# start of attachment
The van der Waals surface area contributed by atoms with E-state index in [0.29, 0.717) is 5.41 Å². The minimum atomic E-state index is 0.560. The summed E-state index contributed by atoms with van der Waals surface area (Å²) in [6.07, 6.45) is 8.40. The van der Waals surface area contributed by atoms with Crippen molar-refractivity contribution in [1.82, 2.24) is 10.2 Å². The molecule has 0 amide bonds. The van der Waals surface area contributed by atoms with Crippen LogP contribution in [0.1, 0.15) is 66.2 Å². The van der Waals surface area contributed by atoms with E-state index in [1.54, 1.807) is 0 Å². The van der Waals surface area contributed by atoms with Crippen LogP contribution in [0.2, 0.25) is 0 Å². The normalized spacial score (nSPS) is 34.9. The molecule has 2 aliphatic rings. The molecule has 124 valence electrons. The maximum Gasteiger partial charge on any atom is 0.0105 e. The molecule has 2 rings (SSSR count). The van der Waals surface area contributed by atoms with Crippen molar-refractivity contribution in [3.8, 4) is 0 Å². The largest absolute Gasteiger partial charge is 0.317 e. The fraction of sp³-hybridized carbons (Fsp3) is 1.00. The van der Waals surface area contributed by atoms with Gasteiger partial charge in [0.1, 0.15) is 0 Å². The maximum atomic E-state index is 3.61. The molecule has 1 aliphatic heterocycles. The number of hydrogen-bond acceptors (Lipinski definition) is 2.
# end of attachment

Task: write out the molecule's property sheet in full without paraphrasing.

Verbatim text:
The van der Waals surface area contributed by atoms with E-state index in [0.29, 0.717) is 5.41 Å². The minimum atomic E-state index is 0.560. The summed E-state index contributed by atoms with van der Waals surface area (Å²) in [6.07, 6.45) is 8.40. The van der Waals surface area contributed by atoms with Crippen molar-refractivity contribution in [1.82, 2.24) is 10.2 Å². The molecule has 0 amide bonds. The van der Waals surface area contributed by atoms with Crippen LogP contribution in [0.1, 0.15) is 66.2 Å². The van der Waals surface area contributed by atoms with E-state index in [1.54, 1.807) is 0 Å². The van der Waals surface area contributed by atoms with Crippen LogP contribution in [0.2, 0.25) is 0 Å². The normalized spacial score (nSPS) is 34.9. The molecule has 2 aliphatic rings. The molecule has 124 valence electrons. The maximum Gasteiger partial charge on any atom is 0.0105 e. The molecule has 2 rings (SSSR count). The van der Waals surface area contributed by atoms with Crippen molar-refractivity contribution in [3.8, 4) is 0 Å². The largest absolute Gasteiger partial charge is 0.317 e. The fraction of sp³-hybridized carbons (Fsp3) is 1.00. The van der Waals surface area contributed by atoms with Gasteiger partial charge in [0.1, 0.15) is 0 Å². The maximum atomic E-state index is 3.61. The molecule has 1 aliphatic heterocycles. The number of hydrogen-bond acceptors (Lipinski definition) is 2.